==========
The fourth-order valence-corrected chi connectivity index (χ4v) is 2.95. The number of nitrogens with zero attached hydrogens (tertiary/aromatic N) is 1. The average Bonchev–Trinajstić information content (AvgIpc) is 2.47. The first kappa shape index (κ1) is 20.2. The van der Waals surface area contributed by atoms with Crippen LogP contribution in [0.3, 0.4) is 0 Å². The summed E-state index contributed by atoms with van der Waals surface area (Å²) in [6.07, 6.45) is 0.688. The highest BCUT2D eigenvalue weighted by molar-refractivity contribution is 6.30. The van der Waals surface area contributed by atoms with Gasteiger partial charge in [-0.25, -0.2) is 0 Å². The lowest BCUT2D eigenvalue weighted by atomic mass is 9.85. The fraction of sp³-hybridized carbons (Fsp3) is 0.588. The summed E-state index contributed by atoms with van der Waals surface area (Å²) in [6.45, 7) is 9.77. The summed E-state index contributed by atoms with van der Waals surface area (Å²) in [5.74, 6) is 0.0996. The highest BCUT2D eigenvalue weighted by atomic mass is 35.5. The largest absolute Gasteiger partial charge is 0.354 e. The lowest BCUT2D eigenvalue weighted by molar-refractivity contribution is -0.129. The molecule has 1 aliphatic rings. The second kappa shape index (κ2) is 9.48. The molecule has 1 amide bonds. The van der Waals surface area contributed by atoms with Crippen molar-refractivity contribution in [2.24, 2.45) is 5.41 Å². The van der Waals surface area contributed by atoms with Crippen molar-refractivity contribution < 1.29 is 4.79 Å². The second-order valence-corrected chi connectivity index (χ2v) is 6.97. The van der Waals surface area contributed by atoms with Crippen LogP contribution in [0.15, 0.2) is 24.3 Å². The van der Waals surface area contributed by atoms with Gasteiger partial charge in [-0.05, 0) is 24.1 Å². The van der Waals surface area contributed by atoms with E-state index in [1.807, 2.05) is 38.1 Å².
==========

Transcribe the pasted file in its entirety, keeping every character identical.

The fourth-order valence-corrected chi connectivity index (χ4v) is 2.95. The number of nitrogens with zero attached hydrogens (tertiary/aromatic N) is 1. The average Bonchev–Trinajstić information content (AvgIpc) is 2.47. The first kappa shape index (κ1) is 20.2. The van der Waals surface area contributed by atoms with Crippen LogP contribution in [0.3, 0.4) is 0 Å². The summed E-state index contributed by atoms with van der Waals surface area (Å²) in [6.07, 6.45) is 0.688. The highest BCUT2D eigenvalue weighted by molar-refractivity contribution is 6.30. The van der Waals surface area contributed by atoms with Gasteiger partial charge in [-0.25, -0.2) is 0 Å². The lowest BCUT2D eigenvalue weighted by atomic mass is 9.85. The fraction of sp³-hybridized carbons (Fsp3) is 0.588. The summed E-state index contributed by atoms with van der Waals surface area (Å²) in [6.45, 7) is 9.77. The summed E-state index contributed by atoms with van der Waals surface area (Å²) in [5.74, 6) is 0.0996. The highest BCUT2D eigenvalue weighted by atomic mass is 35.5. The largest absolute Gasteiger partial charge is 0.354 e. The lowest BCUT2D eigenvalue weighted by molar-refractivity contribution is -0.129. The molecule has 1 aliphatic rings. The second kappa shape index (κ2) is 9.48. The molecule has 1 amide bonds. The van der Waals surface area contributed by atoms with Crippen molar-refractivity contribution in [2.24, 2.45) is 5.41 Å². The van der Waals surface area contributed by atoms with Crippen molar-refractivity contribution < 1.29 is 4.79 Å². The second-order valence-corrected chi connectivity index (χ2v) is 6.97. The van der Waals surface area contributed by atoms with Crippen LogP contribution in [0.15, 0.2) is 24.3 Å². The van der Waals surface area contributed by atoms with Gasteiger partial charge in [-0.05, 0) is 24.1 Å². The van der Waals surface area contributed by atoms with E-state index in [1.807, 2.05) is 38.1 Å².